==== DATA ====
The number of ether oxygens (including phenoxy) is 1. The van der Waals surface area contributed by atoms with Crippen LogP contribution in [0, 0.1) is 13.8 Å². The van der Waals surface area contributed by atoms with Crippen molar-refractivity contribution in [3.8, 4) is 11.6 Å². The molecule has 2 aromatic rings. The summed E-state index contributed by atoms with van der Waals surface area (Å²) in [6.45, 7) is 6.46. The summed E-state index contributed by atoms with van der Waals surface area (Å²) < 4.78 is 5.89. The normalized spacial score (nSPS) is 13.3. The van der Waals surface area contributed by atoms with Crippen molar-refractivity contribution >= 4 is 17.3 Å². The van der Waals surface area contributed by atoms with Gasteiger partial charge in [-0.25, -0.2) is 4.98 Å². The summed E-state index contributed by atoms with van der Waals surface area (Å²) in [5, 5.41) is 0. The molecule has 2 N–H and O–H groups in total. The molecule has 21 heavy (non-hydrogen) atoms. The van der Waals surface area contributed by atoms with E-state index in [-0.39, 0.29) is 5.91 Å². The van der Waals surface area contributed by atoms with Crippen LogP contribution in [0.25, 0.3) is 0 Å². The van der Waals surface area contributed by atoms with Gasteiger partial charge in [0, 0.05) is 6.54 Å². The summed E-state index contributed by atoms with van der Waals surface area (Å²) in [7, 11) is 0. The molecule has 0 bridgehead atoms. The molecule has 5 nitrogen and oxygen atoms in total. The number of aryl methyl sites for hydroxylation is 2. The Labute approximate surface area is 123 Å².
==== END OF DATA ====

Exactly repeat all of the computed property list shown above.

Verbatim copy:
The number of ether oxygens (including phenoxy) is 1. The van der Waals surface area contributed by atoms with Crippen LogP contribution in [0, 0.1) is 13.8 Å². The van der Waals surface area contributed by atoms with Crippen molar-refractivity contribution in [3.8, 4) is 11.6 Å². The molecule has 2 aromatic rings. The summed E-state index contributed by atoms with van der Waals surface area (Å²) in [6.45, 7) is 6.46. The summed E-state index contributed by atoms with van der Waals surface area (Å²) < 4.78 is 5.89. The normalized spacial score (nSPS) is 13.3. The van der Waals surface area contributed by atoms with Crippen molar-refractivity contribution >= 4 is 17.3 Å². The van der Waals surface area contributed by atoms with Gasteiger partial charge in [-0.25, -0.2) is 4.98 Å². The summed E-state index contributed by atoms with van der Waals surface area (Å²) in [5, 5.41) is 0. The molecule has 2 N–H and O–H groups in total. The molecule has 21 heavy (non-hydrogen) atoms. The van der Waals surface area contributed by atoms with E-state index in [-0.39, 0.29) is 5.91 Å². The van der Waals surface area contributed by atoms with Crippen LogP contribution in [0.25, 0.3) is 0 Å². The van der Waals surface area contributed by atoms with Gasteiger partial charge in [0, 0.05) is 6.54 Å². The summed E-state index contributed by atoms with van der Waals surface area (Å²) in [7, 11) is 0. The molecule has 0 bridgehead atoms. The molecule has 5 nitrogen and oxygen atoms in total. The number of aryl methyl sites for hydroxylation is 2. The Labute approximate surface area is 123 Å².